Russia Reacts to US Warship's Arrival in Black Sea
The passage of the U.S. destroyer Truxtun into the Black Sea was seen by official Russian news outlets as a challenge to the Russian fleet and evidence that the U.S. was "ramping up its military presence in the region."
The Russian government-funded RT news network charged that the Truxtun's presence during the Ukraine and Crimea crisis was part of a U.S. buildup in support of Ukraine.
The U.S. Navy has said the Truxtun's movement into the Black Sea was scheduled well before Russia sent troops into Crimea. Navy Cmdr. Andrew Biehn, the Truxtun's captain, the Arleigh Burke-class guided-missile destroyer and the nearly 300 sailors on board would be taking part in joint exercises with the Bulgarian and Romanian navies.
In addition to the Truxtun, the U.S. has sent 12 F-16 fighters and 300 U.S. personnel to Poland this week for a training exercise called in response to the crisis in Ukraine, according to Poland's Defense Ministry.
Last Friday, six U.S. F-15 fighters and a KC-130 tanker arrived in Lithuania to join air police patrols guarding the Baltic states.
Citing previous U.S.-Russian naval faceoffs in the Black Sea, RT reported that the "American battleship is highly unlikely to get anywhere near the Crimea shores, let alone Sevastopol, without a risk of repeating a hasty exit."
That was a reference to the Cold War incident in 1988 in which the cruiser Yorktown and the destroyer Caron were sideswiped by Russian ships in the Black Sea, causing minor damage.
Regional leaders in Russian-speaking Crimea have fast-tracked a referendum on joining with Russia for later this month. The Russian news agency Ria Novosti quoted the speaker of Crimea's Supreme Council, Vladimir Konstantinov, as stating that "the Crimeans will be able to feel as citizens of another country within one month -- within March."
In the run-up to the referendum, the lightly armed Ukrainian troops and naval forces in Crimea have been surrounded and blockaded by troops who have taken off their insignia.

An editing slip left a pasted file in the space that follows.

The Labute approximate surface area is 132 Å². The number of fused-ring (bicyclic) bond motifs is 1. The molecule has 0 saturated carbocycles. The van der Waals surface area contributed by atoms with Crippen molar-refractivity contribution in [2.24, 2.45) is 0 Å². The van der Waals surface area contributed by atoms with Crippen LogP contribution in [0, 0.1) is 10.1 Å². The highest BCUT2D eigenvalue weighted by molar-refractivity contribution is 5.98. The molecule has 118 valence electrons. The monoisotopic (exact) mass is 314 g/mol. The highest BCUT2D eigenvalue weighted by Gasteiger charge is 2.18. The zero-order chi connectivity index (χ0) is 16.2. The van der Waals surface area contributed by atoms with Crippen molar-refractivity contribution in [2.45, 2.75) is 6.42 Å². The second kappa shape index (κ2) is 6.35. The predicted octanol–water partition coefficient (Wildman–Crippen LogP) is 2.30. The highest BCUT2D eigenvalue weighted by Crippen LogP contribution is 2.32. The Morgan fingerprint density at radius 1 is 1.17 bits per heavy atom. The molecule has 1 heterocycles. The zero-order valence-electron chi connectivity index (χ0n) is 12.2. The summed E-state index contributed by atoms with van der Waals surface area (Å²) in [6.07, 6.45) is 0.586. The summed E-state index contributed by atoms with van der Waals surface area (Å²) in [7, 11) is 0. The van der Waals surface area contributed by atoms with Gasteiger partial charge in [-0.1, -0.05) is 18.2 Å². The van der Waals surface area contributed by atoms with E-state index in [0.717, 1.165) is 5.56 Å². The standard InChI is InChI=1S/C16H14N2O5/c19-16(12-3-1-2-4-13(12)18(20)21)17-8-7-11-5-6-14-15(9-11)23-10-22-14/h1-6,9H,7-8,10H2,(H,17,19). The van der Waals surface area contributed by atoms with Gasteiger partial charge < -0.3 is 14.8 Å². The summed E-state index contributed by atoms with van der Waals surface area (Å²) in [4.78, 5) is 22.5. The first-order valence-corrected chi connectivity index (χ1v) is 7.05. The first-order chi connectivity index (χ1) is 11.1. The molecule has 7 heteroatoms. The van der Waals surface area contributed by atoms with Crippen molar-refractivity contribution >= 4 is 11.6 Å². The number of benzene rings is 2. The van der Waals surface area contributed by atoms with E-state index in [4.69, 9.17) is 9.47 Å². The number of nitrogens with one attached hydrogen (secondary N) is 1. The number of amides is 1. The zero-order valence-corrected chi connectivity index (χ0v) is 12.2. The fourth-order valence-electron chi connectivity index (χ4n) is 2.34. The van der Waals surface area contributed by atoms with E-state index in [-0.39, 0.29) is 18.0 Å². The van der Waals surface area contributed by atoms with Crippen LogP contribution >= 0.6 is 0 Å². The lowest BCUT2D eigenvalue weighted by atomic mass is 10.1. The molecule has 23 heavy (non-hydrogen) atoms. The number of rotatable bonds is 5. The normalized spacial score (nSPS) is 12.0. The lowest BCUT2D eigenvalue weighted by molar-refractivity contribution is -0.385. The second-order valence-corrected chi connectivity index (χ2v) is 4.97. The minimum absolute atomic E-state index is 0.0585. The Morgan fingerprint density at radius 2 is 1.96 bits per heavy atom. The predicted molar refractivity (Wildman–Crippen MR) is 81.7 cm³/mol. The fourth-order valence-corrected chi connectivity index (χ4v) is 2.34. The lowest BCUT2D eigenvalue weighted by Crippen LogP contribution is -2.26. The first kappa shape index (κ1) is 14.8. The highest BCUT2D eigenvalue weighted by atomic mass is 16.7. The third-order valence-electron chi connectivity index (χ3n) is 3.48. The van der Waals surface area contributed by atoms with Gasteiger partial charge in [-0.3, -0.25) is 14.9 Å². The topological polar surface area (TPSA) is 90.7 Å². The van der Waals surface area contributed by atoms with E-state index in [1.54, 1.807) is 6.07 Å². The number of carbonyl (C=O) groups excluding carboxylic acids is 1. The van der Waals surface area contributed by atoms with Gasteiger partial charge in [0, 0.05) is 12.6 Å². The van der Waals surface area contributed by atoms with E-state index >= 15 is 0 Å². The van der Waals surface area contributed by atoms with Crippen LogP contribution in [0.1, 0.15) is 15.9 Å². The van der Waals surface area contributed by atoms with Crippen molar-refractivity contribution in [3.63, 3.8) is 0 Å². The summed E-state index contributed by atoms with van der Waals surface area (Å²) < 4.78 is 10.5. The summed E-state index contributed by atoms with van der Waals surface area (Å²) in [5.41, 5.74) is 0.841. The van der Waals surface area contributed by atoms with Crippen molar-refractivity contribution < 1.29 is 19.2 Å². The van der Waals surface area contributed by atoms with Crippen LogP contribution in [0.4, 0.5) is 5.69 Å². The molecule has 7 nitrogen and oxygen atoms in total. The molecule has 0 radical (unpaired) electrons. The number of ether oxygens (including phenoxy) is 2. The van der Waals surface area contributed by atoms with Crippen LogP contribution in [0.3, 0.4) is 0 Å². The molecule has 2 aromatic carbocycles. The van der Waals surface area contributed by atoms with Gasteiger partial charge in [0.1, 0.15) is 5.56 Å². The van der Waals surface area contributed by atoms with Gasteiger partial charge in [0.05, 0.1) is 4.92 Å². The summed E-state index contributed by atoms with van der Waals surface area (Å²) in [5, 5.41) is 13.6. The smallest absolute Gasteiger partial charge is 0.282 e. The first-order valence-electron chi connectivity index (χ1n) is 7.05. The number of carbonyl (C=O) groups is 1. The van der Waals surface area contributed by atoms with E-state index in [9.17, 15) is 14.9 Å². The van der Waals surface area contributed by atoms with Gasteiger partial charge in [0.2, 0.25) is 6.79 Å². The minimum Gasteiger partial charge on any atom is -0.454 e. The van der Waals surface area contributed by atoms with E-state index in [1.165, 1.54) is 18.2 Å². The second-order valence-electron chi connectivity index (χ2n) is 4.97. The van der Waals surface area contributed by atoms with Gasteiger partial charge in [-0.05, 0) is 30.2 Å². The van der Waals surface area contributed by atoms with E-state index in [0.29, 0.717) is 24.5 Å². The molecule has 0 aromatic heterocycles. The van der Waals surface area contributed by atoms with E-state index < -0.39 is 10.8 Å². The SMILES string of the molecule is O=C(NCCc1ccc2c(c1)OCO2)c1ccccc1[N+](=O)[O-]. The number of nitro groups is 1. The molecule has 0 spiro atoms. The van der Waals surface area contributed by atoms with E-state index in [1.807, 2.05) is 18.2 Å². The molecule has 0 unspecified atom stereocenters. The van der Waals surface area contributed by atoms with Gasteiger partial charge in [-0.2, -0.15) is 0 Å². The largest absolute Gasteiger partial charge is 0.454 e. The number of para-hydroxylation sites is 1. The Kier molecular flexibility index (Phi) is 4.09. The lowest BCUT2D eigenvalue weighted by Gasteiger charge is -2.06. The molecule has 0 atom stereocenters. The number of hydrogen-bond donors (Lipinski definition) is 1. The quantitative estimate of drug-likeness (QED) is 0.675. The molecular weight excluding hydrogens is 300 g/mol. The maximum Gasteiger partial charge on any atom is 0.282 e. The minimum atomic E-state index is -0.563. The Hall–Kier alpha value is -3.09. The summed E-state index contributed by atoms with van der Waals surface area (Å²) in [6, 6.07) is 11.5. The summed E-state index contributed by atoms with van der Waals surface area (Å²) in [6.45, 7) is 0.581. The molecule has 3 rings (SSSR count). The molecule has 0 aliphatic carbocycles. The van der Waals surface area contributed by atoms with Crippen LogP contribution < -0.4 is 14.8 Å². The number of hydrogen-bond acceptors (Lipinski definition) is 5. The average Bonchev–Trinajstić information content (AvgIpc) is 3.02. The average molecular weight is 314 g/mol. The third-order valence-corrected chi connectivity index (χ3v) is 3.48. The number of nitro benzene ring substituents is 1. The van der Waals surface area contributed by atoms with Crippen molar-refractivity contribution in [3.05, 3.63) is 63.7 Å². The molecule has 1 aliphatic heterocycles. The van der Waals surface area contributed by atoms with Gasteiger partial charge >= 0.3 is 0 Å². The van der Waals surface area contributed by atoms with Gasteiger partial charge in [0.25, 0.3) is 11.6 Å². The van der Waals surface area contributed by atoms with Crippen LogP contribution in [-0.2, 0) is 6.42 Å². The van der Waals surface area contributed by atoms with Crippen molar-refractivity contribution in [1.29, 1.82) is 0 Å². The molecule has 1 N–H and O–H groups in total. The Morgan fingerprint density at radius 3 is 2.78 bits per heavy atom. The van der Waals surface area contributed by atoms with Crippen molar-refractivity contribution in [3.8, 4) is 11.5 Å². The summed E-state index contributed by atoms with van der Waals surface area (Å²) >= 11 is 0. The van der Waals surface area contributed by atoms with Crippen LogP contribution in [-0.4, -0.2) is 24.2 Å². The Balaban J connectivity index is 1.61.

Russian President Vladimir Putin has described the surrounding troops as Crimean "self-defense forces." The U.S. has estimated that at least 20,000 Russian troops are in Crimea.
U.S. leaders have described any attempt to annex Crimea as illegal, but in a Kremlin statement Sunday, Putin said the referendum was "based on international law and aimed at guaranteeing the legitimate interests of the peninsula's population."
In Kiev, acting Ukrainian Defense Minister Ihor Tenyukh issued a list of locations in Crimea where Russian forces were blockading Ukrainian forces.
The list included Ukrainian naval headquarters in Sevastopol; a base in nearby Perevalnoye; a marine battalion in Feodosia on the southern coast; a navy battalion in Kerch on the eastern tip of Crimea; a naval base in Novoozernoye west of Simferopol, the main city and administrative headquarters; and the Belbek military airfield near Sevastopol.
Tenyukh told reporters in Kiev that the Ukrainian ships were also blocked in Sevastopol's outer bay and Lake Donuzlav in the west.
Last Friday, Defense Secretary Chuck Hagel phoned Tenyukh to back "the sovereignty and territorial integrity of Ukraine."
Hagel also "praised the performance and the restraint of the Ukrainian armed forces, who have not allowed the situation to escalate," said Rear Adm. John Kirby, the Pentagon press secretary.
Tenyukh asked Hagel "to consider providing some advice and counsel to his troops with respect to humanitarian assistance and disaster relief efforts," Kirby told the Pentagon press corps on Friday.
In an e-mail statement Sunday, Kirby noted that Hagel and Tenyukh discussed unspecified "technical assistance" beyond humanitarian and disaster relief. Kirby said he didn't want to leave the impression that "there were no other requests, and there have been."
In another show of U.S. support for Ukrainian sovereignty, the White House announced Sunday that President Obama will meet at the White House on Wednesday with acting Ukrainian Prime Minister Arseniy Yatsenyuk.
Obama and Yatsenyuk "will discuss how to find a peaceful resolution to Russia's ongoing military intervention in Crimea that would respect Ukrainian sovereignty and territorial integrity," the White House statement said.
The two "will also discuss support the international community can provide to help Ukraine," the statement said.
The U.S. has already pledged $1 billion in loan guarantees to Ukraine, cut off military-to-military cooperation with Moscow and set up mechanisms for possible economic sanctions and visa restrictions on Russian elites.
-- Richard Sisk can be reached at Richard.Sisk@monster.com.
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